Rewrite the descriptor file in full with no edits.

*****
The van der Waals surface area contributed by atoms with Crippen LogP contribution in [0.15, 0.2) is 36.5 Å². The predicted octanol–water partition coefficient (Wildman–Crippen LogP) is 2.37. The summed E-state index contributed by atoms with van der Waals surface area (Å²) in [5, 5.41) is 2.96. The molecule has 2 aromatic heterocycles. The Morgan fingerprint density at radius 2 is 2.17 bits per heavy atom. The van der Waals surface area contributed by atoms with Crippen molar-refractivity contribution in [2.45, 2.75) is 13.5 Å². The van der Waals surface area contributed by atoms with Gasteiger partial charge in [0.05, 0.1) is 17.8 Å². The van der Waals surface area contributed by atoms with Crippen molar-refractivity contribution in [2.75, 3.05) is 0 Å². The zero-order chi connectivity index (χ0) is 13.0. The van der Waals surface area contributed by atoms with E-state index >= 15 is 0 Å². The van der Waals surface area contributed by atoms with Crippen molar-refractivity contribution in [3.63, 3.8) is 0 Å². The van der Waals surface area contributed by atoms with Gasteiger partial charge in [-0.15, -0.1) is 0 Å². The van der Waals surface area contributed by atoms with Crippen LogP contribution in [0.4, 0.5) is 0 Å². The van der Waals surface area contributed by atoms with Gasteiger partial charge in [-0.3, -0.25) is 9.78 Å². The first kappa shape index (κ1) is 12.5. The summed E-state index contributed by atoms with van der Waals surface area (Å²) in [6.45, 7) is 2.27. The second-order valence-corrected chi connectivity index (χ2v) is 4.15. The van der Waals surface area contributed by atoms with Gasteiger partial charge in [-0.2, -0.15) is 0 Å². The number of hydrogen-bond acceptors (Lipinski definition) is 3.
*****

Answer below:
The van der Waals surface area contributed by atoms with Crippen LogP contribution in [0.15, 0.2) is 36.5 Å². The predicted octanol–water partition coefficient (Wildman–Crippen LogP) is 2.37. The summed E-state index contributed by atoms with van der Waals surface area (Å²) in [5, 5.41) is 2.96. The molecule has 2 aromatic heterocycles. The Morgan fingerprint density at radius 2 is 2.17 bits per heavy atom. The van der Waals surface area contributed by atoms with Crippen molar-refractivity contribution in [2.45, 2.75) is 13.5 Å². The van der Waals surface area contributed by atoms with Gasteiger partial charge in [0.05, 0.1) is 17.8 Å². The van der Waals surface area contributed by atoms with Crippen molar-refractivity contribution in [2.75, 3.05) is 0 Å². The zero-order chi connectivity index (χ0) is 13.0. The van der Waals surface area contributed by atoms with E-state index >= 15 is 0 Å². The van der Waals surface area contributed by atoms with Crippen molar-refractivity contribution in [3.63, 3.8) is 0 Å². The van der Waals surface area contributed by atoms with Gasteiger partial charge in [-0.15, -0.1) is 0 Å². The van der Waals surface area contributed by atoms with Crippen LogP contribution in [0.4, 0.5) is 0 Å². The van der Waals surface area contributed by atoms with Gasteiger partial charge in [-0.3, -0.25) is 9.78 Å². The first kappa shape index (κ1) is 12.5. The summed E-state index contributed by atoms with van der Waals surface area (Å²) in [6.45, 7) is 2.27. The second-order valence-corrected chi connectivity index (χ2v) is 4.15. The van der Waals surface area contributed by atoms with Gasteiger partial charge in [-0.2, -0.15) is 0 Å². The number of hydrogen-bond acceptors (Lipinski definition) is 3.